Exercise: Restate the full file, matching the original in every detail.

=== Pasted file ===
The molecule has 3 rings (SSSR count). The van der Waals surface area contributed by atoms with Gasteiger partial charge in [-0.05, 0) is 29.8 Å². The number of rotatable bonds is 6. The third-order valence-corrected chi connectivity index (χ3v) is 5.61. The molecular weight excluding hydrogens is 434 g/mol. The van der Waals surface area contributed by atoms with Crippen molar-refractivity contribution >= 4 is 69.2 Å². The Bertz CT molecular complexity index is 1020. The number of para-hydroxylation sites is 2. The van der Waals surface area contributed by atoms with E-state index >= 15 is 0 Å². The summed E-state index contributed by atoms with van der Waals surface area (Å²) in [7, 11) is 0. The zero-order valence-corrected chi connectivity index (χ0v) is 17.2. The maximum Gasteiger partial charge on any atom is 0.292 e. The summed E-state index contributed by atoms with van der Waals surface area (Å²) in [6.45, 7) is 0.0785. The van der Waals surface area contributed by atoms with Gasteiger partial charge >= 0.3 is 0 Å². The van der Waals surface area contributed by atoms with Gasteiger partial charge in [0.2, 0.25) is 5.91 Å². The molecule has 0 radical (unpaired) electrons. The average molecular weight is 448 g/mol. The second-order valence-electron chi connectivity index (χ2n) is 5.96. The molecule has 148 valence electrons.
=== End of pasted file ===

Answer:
The molecule has 3 rings (SSSR count). The van der Waals surface area contributed by atoms with Gasteiger partial charge in [-0.05, 0) is 29.8 Å². The number of rotatable bonds is 6. The third-order valence-corrected chi connectivity index (χ3v) is 5.61. The molecular weight excluding hydrogens is 434 g/mol. The van der Waals surface area contributed by atoms with Crippen molar-refractivity contribution >= 4 is 69.2 Å². The Bertz CT molecular complexity index is 1020. The number of para-hydroxylation sites is 2. The van der Waals surface area contributed by atoms with E-state index >= 15 is 0 Å². The summed E-state index contributed by atoms with van der Waals surface area (Å²) in [7, 11) is 0. The zero-order valence-corrected chi connectivity index (χ0v) is 17.2. The maximum Gasteiger partial charge on any atom is 0.292 e. The summed E-state index contributed by atoms with van der Waals surface area (Å²) in [6.45, 7) is 0.0785. The van der Waals surface area contributed by atoms with Gasteiger partial charge >= 0.3 is 0 Å². The van der Waals surface area contributed by atoms with Gasteiger partial charge in [0.2, 0.25) is 5.91 Å². The molecule has 0 radical (unpaired) electrons. The average molecular weight is 448 g/mol. The second-order valence-electron chi connectivity index (χ2n) is 5.96. The molecule has 148 valence electrons.